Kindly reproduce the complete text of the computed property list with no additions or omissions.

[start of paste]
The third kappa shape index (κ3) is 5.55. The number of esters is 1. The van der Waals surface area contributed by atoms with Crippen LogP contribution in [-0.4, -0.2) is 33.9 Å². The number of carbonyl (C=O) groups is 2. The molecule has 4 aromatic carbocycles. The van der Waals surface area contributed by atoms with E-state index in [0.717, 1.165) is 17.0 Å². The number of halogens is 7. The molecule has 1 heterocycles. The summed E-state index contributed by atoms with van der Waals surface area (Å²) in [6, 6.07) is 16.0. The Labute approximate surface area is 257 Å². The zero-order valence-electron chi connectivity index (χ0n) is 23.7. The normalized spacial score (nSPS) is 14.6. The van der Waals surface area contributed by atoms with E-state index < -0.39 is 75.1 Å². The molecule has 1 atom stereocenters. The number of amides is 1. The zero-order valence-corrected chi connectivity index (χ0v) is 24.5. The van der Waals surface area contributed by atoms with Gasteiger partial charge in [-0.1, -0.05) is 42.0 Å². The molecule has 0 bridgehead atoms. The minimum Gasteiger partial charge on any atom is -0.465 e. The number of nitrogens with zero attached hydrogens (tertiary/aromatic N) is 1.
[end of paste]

The third kappa shape index (κ3) is 5.55. The number of esters is 1. The van der Waals surface area contributed by atoms with Crippen LogP contribution in [-0.4, -0.2) is 33.9 Å². The number of carbonyl (C=O) groups is 2. The molecule has 4 aromatic carbocycles. The van der Waals surface area contributed by atoms with E-state index in [0.717, 1.165) is 17.0 Å². The number of halogens is 7. The molecule has 1 heterocycles. The summed E-state index contributed by atoms with van der Waals surface area (Å²) in [6, 6.07) is 16.0. The Labute approximate surface area is 257 Å². The zero-order valence-electron chi connectivity index (χ0n) is 23.7. The normalized spacial score (nSPS) is 14.6. The van der Waals surface area contributed by atoms with E-state index < -0.39 is 75.1 Å². The molecule has 1 atom stereocenters. The number of amides is 1. The zero-order valence-corrected chi connectivity index (χ0v) is 24.5. The van der Waals surface area contributed by atoms with Gasteiger partial charge in [-0.1, -0.05) is 42.0 Å². The molecule has 0 bridgehead atoms. The minimum Gasteiger partial charge on any atom is -0.465 e. The number of nitrogens with zero attached hydrogens (tertiary/aromatic N) is 1.